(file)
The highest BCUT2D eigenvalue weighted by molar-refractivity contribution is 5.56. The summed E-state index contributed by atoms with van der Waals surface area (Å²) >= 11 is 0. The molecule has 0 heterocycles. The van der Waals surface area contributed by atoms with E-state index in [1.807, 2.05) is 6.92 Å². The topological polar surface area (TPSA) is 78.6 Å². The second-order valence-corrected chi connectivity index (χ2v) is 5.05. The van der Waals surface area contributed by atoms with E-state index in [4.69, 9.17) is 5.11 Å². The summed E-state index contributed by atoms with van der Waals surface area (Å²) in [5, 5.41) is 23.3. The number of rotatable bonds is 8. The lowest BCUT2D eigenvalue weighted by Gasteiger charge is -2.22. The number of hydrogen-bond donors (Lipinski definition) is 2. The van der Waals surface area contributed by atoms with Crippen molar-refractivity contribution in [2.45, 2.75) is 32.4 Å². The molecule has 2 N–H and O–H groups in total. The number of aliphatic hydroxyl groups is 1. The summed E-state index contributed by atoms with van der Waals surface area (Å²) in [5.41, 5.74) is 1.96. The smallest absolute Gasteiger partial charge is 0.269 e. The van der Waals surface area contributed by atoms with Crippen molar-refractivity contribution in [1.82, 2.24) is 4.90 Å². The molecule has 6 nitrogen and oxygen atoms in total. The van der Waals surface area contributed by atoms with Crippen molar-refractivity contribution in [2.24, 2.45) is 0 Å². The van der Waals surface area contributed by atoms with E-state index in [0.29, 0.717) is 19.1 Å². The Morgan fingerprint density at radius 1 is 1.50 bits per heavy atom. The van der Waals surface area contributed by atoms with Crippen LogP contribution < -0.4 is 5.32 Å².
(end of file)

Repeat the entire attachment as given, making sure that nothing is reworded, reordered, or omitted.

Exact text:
The highest BCUT2D eigenvalue weighted by molar-refractivity contribution is 5.56. The summed E-state index contributed by atoms with van der Waals surface area (Å²) >= 11 is 0. The molecule has 0 heterocycles. The van der Waals surface area contributed by atoms with E-state index in [1.807, 2.05) is 6.92 Å². The topological polar surface area (TPSA) is 78.6 Å². The second-order valence-corrected chi connectivity index (χ2v) is 5.05. The van der Waals surface area contributed by atoms with E-state index in [4.69, 9.17) is 5.11 Å². The summed E-state index contributed by atoms with van der Waals surface area (Å²) in [5, 5.41) is 23.3. The number of rotatable bonds is 8. The lowest BCUT2D eigenvalue weighted by Gasteiger charge is -2.22. The number of hydrogen-bond donors (Lipinski definition) is 2. The van der Waals surface area contributed by atoms with Crippen molar-refractivity contribution in [2.45, 2.75) is 32.4 Å². The molecule has 2 N–H and O–H groups in total. The number of aliphatic hydroxyl groups is 1. The summed E-state index contributed by atoms with van der Waals surface area (Å²) in [5.41, 5.74) is 1.96. The smallest absolute Gasteiger partial charge is 0.269 e. The van der Waals surface area contributed by atoms with Crippen molar-refractivity contribution in [1.82, 2.24) is 4.90 Å². The molecule has 6 nitrogen and oxygen atoms in total. The van der Waals surface area contributed by atoms with Crippen molar-refractivity contribution in [2.24, 2.45) is 0 Å². The van der Waals surface area contributed by atoms with E-state index in [0.29, 0.717) is 19.1 Å². The Morgan fingerprint density at radius 1 is 1.50 bits per heavy atom. The van der Waals surface area contributed by atoms with Crippen LogP contribution < -0.4 is 5.32 Å².